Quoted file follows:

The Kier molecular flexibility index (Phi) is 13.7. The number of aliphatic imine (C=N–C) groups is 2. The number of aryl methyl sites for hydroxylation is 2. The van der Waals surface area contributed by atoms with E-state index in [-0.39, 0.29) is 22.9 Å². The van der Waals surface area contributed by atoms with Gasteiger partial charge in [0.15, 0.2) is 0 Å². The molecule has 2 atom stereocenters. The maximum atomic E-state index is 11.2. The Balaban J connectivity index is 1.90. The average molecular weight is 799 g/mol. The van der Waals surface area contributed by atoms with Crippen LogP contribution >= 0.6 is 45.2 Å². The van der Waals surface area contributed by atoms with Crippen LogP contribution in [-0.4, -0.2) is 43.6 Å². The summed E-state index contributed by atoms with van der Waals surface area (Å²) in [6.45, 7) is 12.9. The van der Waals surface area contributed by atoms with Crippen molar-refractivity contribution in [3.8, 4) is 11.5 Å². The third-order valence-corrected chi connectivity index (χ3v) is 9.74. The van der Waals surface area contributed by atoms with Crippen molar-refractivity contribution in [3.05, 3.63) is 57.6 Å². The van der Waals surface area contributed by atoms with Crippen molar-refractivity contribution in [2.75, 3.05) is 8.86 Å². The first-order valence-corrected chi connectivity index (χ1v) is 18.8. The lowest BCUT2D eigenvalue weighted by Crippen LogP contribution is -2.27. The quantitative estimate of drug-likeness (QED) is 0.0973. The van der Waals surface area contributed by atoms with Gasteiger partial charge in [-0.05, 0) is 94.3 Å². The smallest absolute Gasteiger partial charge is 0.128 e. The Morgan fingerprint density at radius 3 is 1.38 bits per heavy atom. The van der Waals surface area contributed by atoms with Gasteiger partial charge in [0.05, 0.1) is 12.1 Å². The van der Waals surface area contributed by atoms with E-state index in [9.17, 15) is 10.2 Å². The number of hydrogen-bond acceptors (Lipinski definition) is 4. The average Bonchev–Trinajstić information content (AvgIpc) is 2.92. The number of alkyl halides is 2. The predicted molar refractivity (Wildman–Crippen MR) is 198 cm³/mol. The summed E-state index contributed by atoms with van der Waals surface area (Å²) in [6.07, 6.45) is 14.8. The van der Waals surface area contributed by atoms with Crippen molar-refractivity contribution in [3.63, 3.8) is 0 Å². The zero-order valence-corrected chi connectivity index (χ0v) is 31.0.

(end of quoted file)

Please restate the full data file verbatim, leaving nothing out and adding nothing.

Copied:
The Kier molecular flexibility index (Phi) is 13.7. The number of aliphatic imine (C=N–C) groups is 2. The number of aryl methyl sites for hydroxylation is 2. The van der Waals surface area contributed by atoms with E-state index in [-0.39, 0.29) is 22.9 Å². The van der Waals surface area contributed by atoms with Gasteiger partial charge in [0.15, 0.2) is 0 Å². The molecule has 2 atom stereocenters. The maximum atomic E-state index is 11.2. The Balaban J connectivity index is 1.90. The average molecular weight is 799 g/mol. The van der Waals surface area contributed by atoms with Crippen LogP contribution >= 0.6 is 45.2 Å². The van der Waals surface area contributed by atoms with Crippen LogP contribution in [-0.4, -0.2) is 43.6 Å². The summed E-state index contributed by atoms with van der Waals surface area (Å²) in [6.45, 7) is 12.9. The van der Waals surface area contributed by atoms with Crippen molar-refractivity contribution in [3.8, 4) is 11.5 Å². The third-order valence-corrected chi connectivity index (χ3v) is 9.74. The van der Waals surface area contributed by atoms with Crippen molar-refractivity contribution in [3.05, 3.63) is 57.6 Å². The van der Waals surface area contributed by atoms with Crippen molar-refractivity contribution in [2.75, 3.05) is 8.86 Å². The first-order valence-corrected chi connectivity index (χ1v) is 18.8. The lowest BCUT2D eigenvalue weighted by Crippen LogP contribution is -2.27. The quantitative estimate of drug-likeness (QED) is 0.0973. The van der Waals surface area contributed by atoms with Gasteiger partial charge in [-0.05, 0) is 94.3 Å². The smallest absolute Gasteiger partial charge is 0.128 e. The Morgan fingerprint density at radius 3 is 1.38 bits per heavy atom. The van der Waals surface area contributed by atoms with Gasteiger partial charge in [0.05, 0.1) is 12.1 Å². The van der Waals surface area contributed by atoms with E-state index in [9.17, 15) is 10.2 Å². The number of hydrogen-bond acceptors (Lipinski definition) is 4. The average Bonchev–Trinajstić information content (AvgIpc) is 2.92. The number of alkyl halides is 2. The predicted molar refractivity (Wildman–Crippen MR) is 198 cm³/mol. The summed E-state index contributed by atoms with van der Waals surface area (Å²) in [6.07, 6.45) is 14.8. The van der Waals surface area contributed by atoms with Crippen molar-refractivity contribution in [3.63, 3.8) is 0 Å². The zero-order valence-corrected chi connectivity index (χ0v) is 31.0.